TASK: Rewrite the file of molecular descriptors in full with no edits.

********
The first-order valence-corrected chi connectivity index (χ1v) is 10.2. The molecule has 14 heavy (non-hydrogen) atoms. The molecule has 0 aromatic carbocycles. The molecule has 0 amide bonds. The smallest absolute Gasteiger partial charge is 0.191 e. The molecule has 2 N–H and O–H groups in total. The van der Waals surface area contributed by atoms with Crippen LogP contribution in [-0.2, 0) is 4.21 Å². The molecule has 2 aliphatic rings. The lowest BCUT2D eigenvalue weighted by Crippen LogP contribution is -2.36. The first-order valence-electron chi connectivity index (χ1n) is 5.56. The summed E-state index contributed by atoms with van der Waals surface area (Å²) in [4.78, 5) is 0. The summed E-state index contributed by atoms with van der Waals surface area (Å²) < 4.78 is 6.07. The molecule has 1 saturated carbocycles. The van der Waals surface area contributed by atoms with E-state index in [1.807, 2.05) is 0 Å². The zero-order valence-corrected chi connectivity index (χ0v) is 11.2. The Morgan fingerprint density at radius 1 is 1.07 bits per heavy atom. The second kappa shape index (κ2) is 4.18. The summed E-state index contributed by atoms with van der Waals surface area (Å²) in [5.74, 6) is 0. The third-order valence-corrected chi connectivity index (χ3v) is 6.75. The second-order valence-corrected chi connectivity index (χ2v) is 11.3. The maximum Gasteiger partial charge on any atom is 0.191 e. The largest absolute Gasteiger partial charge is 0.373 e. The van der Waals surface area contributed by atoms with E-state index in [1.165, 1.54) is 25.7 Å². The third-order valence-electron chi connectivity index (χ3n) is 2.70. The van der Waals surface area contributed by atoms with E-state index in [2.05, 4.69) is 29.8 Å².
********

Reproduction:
The first-order valence-corrected chi connectivity index (χ1v) is 10.2. The molecule has 14 heavy (non-hydrogen) atoms. The molecule has 0 aromatic carbocycles. The molecule has 0 amide bonds. The smallest absolute Gasteiger partial charge is 0.191 e. The molecule has 2 N–H and O–H groups in total. The van der Waals surface area contributed by atoms with Crippen LogP contribution in [-0.2, 0) is 4.21 Å². The molecule has 2 aliphatic rings. The lowest BCUT2D eigenvalue weighted by Crippen LogP contribution is -2.36. The first-order valence-electron chi connectivity index (χ1n) is 5.56. The summed E-state index contributed by atoms with van der Waals surface area (Å²) in [4.78, 5) is 0. The summed E-state index contributed by atoms with van der Waals surface area (Å²) < 4.78 is 6.07. The molecule has 1 saturated carbocycles. The van der Waals surface area contributed by atoms with E-state index in [1.807, 2.05) is 0 Å². The zero-order valence-corrected chi connectivity index (χ0v) is 11.2. The Morgan fingerprint density at radius 1 is 1.07 bits per heavy atom. The second kappa shape index (κ2) is 4.18. The summed E-state index contributed by atoms with van der Waals surface area (Å²) in [5.74, 6) is 0. The third-order valence-corrected chi connectivity index (χ3v) is 6.75. The second-order valence-corrected chi connectivity index (χ2v) is 11.3. The maximum Gasteiger partial charge on any atom is 0.191 e. The largest absolute Gasteiger partial charge is 0.373 e. The van der Waals surface area contributed by atoms with E-state index in [1.165, 1.54) is 25.7 Å². The third-order valence-electron chi connectivity index (χ3n) is 2.70. The van der Waals surface area contributed by atoms with E-state index in [2.05, 4.69) is 29.8 Å².